WHITE TEAM – WEST TENNESSEE
Team Art Leader: Amy Beth Rice
Environmental Partner: Tennessee Environmental Council
Team Members: Anabel Baty, Allen Mitchum, Ben Nelms, and students from Overton High School in Memphis
Description of Water Craft
Our vessel is designed after one of nature’s own “water warriors,” mussels, which clean and filter many of Tennessee’s lakes, rivers, and streams. They remove silt and suspended organic particles. Because mussels are affected by pollution, they are an indicator for the quality of our water. The composition in which we find our vessel and our captain, Grizz, is inspired by Botticelli’s “Venus,” depicting the Roman goddess of love emerging from the sea and arriving at shore on a clam shell after her birth. This nod to the Italian Renaissance painting speaks to our responsibility to act with love and intention in our relationship with it and its provision for us. The flowers, also inspired by Botticelli’s painting, are a symbol of Venus and can be seen showering the musselcraft and Grizz, representing the growth and health that manifests when we commit to water conservation and care. The rain barrels to the right of the composition highlight an action that we can personally take to conserve water. Imagery associated with the furthest-West corner of our state is present such as the Memphis skyline and our captain posing similarly to the goddess, our NBA team, Memphis Grizzlies’ mascot.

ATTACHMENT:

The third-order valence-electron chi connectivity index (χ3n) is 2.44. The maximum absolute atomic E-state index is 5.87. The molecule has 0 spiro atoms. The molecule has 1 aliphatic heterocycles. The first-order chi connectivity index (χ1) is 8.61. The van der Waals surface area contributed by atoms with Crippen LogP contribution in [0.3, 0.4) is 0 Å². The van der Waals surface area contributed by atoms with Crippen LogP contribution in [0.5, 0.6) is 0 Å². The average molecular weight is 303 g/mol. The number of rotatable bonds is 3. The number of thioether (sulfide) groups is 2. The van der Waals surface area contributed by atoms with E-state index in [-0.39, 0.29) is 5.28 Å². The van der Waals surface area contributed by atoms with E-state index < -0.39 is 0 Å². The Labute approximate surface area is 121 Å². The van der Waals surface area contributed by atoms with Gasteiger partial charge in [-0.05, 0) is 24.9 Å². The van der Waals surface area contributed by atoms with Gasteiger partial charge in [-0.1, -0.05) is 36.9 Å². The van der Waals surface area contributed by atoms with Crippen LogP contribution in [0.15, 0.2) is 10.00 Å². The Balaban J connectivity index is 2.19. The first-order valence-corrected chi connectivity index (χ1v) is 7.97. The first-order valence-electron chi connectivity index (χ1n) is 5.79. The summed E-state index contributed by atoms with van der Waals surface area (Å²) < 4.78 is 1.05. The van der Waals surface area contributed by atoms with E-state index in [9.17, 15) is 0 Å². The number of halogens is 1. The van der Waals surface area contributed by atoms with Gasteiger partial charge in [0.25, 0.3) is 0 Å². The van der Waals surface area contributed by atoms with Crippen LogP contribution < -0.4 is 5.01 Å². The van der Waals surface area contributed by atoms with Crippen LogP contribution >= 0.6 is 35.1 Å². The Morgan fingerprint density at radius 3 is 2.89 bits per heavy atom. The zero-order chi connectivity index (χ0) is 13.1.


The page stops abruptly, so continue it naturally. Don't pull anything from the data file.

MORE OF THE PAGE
White Team Water Craft
Team Photo – White Team
White Team Flag
Environmental Partner’s Statement
Tennessee has over 60,000 miles of rivers and streams and more than 75,000 acres of lakes that source our domestic, agricultural and industrial water supply1. We all live in a watershed and when we take care of the watershed, rivers and streams, we are rewarded by cleaner drinking water, better recreational opportunities, healthier fish, and a better environment and economy. The Council’s Watershed Support Center, works with local communities to educate, conserve and restore the health of Tennessee’s watersheds, including healthy urban and rural forests, for people, plants and animals. Check out our downloadable watershed guidebook – the “Citizen Action Guide for Watershed Restoration.” The most recent watershed data about Tennessee shows that more than half of our state’s rivers, streams, lakes and wetlands are impaired, or in poor biological health. These waters are the source of our drinking water supplies, and where we go fishing, float, swim and irrigate our crops.
Our Watershed Support program engages communities in watershed health and provides services to reduce flooding and improve and conserve Tennessee’s drinking water supplies. These goals are achieved through education, installation of green infrastructure including revegetating stream banks with native trees and grasses and installing and maintaining rain gardens.
White Team Chant
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